In 2016, Carrie Fisher, the iconic actress known for her role as Princess Leia in Star Wars, passed away at the age of sixty. Born into the spotlight to famous parents, Fisher led a troubled and challenging life. Over the years, she struggled with mental illness and substance abuse.
Despite her hardships, Carrie always managed to hang on to her sense of humor, writing, and acting in numerous films and shows. From being raised by Debbie Reynolds and her marriage to Paul Simon to her bipolar disorder and the birth of her daughter Billie Lourd, this is Carrie’s story.
On October 21st, 1956, Carrie Fisher was born to Hollywood’s favorite duo, Debbie Reynolds and Eddie Fisher. Reynolds was a Hollywood actress known for her role in Dancing in the Rain, and Fisher was a musician, a teen idol, and what used to be called a crooner.
Fisher and Reynolds were the golden couple of their day. They were America’s sweethearts; she ruled the screen and he the charts. A little over a year after Carrie was born, Debbie gave birth to a son named Todd, completing their picture-perfect family. However, things quickly went sour in a very public way.
Eddie left Debbie for none other than her best friend, Elizabeth Taylor when Carrie was only two years old. After that, Carrie and Todd were raised solely by Debbie, while Eddie would check in “from time to time.” Carrie later wrote that her father’s “scandals outshone his celebrity” and made him “infamous.”
Soon Reynolds got remarried to Harry Karl, a “millionaire businessman” and the opposite of her ex. Sadly, Karl’s millions couldn’t sustain his gambling habit and shoddy investments, and he used up Debbie’s money as well. They had two kids together before splitting in 1973.
From age two, when her parents went through their very public divorce, which was covered by every tabloid, Carrie became accustomed to suffering in the spotlight. She grew up watching paparazzi try to climb through the hedges of their backyard to snap a picture of her mother and always felt overshadowed by her celebrity.
Carrie vowed to never go into show business, but soon fate intervened, and when she was sixteen, Debbie took her and Todd out of high school to join the chorus of a Broadway musical in New York. Carrie got a taste of acting and never went back.
Though Carrie had a great singing voice, she decided against pursuing anything to do with music out of disdain for her absent father. Instead, she enrolled in London’s Central School of Speech and Drama at age seventeen. There she learned to act, following in her mother’s footsteps.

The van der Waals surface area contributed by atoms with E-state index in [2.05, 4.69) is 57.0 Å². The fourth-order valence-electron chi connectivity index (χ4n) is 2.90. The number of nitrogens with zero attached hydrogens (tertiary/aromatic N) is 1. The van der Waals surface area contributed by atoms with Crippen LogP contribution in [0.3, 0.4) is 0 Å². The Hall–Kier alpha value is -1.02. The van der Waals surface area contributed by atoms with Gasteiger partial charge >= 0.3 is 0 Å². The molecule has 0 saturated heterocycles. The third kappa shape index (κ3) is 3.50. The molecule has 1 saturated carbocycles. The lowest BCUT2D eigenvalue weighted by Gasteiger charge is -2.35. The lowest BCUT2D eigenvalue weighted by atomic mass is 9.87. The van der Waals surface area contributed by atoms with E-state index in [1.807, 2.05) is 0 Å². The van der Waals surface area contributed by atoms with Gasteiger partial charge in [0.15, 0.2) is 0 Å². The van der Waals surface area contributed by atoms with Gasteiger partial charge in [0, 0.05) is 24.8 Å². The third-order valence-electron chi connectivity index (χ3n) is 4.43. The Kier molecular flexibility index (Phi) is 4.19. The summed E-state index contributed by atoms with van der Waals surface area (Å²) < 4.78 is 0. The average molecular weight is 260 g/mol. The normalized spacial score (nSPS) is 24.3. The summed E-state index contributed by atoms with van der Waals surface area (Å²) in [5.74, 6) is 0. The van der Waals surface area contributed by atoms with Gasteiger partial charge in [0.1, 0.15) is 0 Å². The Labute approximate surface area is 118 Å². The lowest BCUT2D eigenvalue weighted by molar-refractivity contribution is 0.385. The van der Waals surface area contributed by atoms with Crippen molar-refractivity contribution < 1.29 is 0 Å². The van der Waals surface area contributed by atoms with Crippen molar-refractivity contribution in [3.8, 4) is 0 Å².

Reynold’s connections helped Fisher score her debut role in the film Shampoo, alongside Warren Beatty, in 1975. Then, at nineteen, Carrie was cast in her breakout role in Star Wars, the same age that her mother was when she starred in her breakout role in Singing in the Rain.
On Christmas vacation in 1975, Carrie Fisher read for what began as a low-budget, sci-fi flick called Star Wars. Fisher won over the director, George Lucas, with her formidable yet humorous countenance. When Star Wars hit theaters in 1977, it became an instant hit.
Thus, Fisher’s dreams of living her life away from the spotlight were obliterated, and she, as Princess Leia, became a star. No matter how hard she tried, Carrie will always be remembered first and foremost as the lovely Princess Leia, white gown, buns and all.
While shooting Star Wars, Fisher was drawn into an affair with her costar, Harrison Ford. She was only nineteen at the time, while he was thirty-four and married. It all began at a surprise birthday party for Lucas, where Fisher was teased by the all-male cast and crew and got drunk for the first time.
After being told that Carrie needed some air, Harrison Ford said, “Pardon me, but the lady doesn’t seem to be very aware of what she wants,” and took Carrie to his car, where they kissed.
Their affair lasted three months, and throughout it, Carrie agonized over whether Harrison liked her or not−like the teenager she was. In public, he ignored her, keeping their romance a secret, but he made love to her in private, confusing the young woman completely.
Carrie described Ford as quiet and mysterious and confessed that she spent much of their time together trying to make him laugh to no avail. When the film finished production, their affair also was over, and Carrie was left heartbroken, having been genuinely infatuated with Ford.
Fisher’s drug habit began on the set of Star Wars. She had only smoked weed before then, but after having a bad experience with Harrison’s marijuana, she switched to “hallucinogens and painkillers.” When Debbie Reynolds found out, she called Cary Grant, who had “famously [done]… LSD while under a doctor’s supervision.”
So, the unsuspecting Fisher received a call from Grant, who gave her a “just say no” lecture. Carrie was surprisingly starstruck since Grant was her “f***ing hero.” This was the first of three drug-related phone calls between them.